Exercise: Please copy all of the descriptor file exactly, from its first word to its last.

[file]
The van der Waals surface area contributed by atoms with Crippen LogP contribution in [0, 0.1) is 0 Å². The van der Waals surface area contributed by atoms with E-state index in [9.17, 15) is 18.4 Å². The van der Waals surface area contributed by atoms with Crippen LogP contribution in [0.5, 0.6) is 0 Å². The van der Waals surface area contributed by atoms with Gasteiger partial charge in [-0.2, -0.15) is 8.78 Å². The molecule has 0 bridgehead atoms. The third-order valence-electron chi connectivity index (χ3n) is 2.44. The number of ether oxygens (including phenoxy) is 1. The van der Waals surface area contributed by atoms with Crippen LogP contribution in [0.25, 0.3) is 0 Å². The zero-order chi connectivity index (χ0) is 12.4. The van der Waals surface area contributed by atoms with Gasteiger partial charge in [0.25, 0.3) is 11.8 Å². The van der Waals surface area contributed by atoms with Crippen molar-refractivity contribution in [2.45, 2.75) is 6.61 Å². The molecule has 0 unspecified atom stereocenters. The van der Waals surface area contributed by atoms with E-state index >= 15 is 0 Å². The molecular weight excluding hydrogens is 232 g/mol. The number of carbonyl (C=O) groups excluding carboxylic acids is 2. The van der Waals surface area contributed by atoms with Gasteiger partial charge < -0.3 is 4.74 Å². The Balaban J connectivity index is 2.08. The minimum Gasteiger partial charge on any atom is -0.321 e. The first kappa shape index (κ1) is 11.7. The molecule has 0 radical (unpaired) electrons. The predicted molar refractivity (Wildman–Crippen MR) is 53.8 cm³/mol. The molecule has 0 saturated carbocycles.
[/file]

The van der Waals surface area contributed by atoms with Crippen LogP contribution in [0, 0.1) is 0 Å². The van der Waals surface area contributed by atoms with E-state index in [9.17, 15) is 18.4 Å². The van der Waals surface area contributed by atoms with Crippen LogP contribution in [0.5, 0.6) is 0 Å². The van der Waals surface area contributed by atoms with Gasteiger partial charge in [-0.2, -0.15) is 8.78 Å². The molecule has 0 bridgehead atoms. The third-order valence-electron chi connectivity index (χ3n) is 2.44. The number of ether oxygens (including phenoxy) is 1. The van der Waals surface area contributed by atoms with Crippen LogP contribution in [0.25, 0.3) is 0 Å². The zero-order chi connectivity index (χ0) is 12.4. The van der Waals surface area contributed by atoms with Gasteiger partial charge in [0.25, 0.3) is 11.8 Å². The van der Waals surface area contributed by atoms with Crippen molar-refractivity contribution in [2.45, 2.75) is 6.61 Å². The molecule has 0 unspecified atom stereocenters. The van der Waals surface area contributed by atoms with E-state index >= 15 is 0 Å². The molecular weight excluding hydrogens is 232 g/mol. The number of carbonyl (C=O) groups excluding carboxylic acids is 2. The van der Waals surface area contributed by atoms with Gasteiger partial charge < -0.3 is 4.74 Å². The Balaban J connectivity index is 2.08. The minimum Gasteiger partial charge on any atom is -0.321 e. The first kappa shape index (κ1) is 11.7. The molecule has 0 radical (unpaired) electrons. The predicted molar refractivity (Wildman–Crippen MR) is 53.8 cm³/mol. The molecule has 0 saturated carbocycles.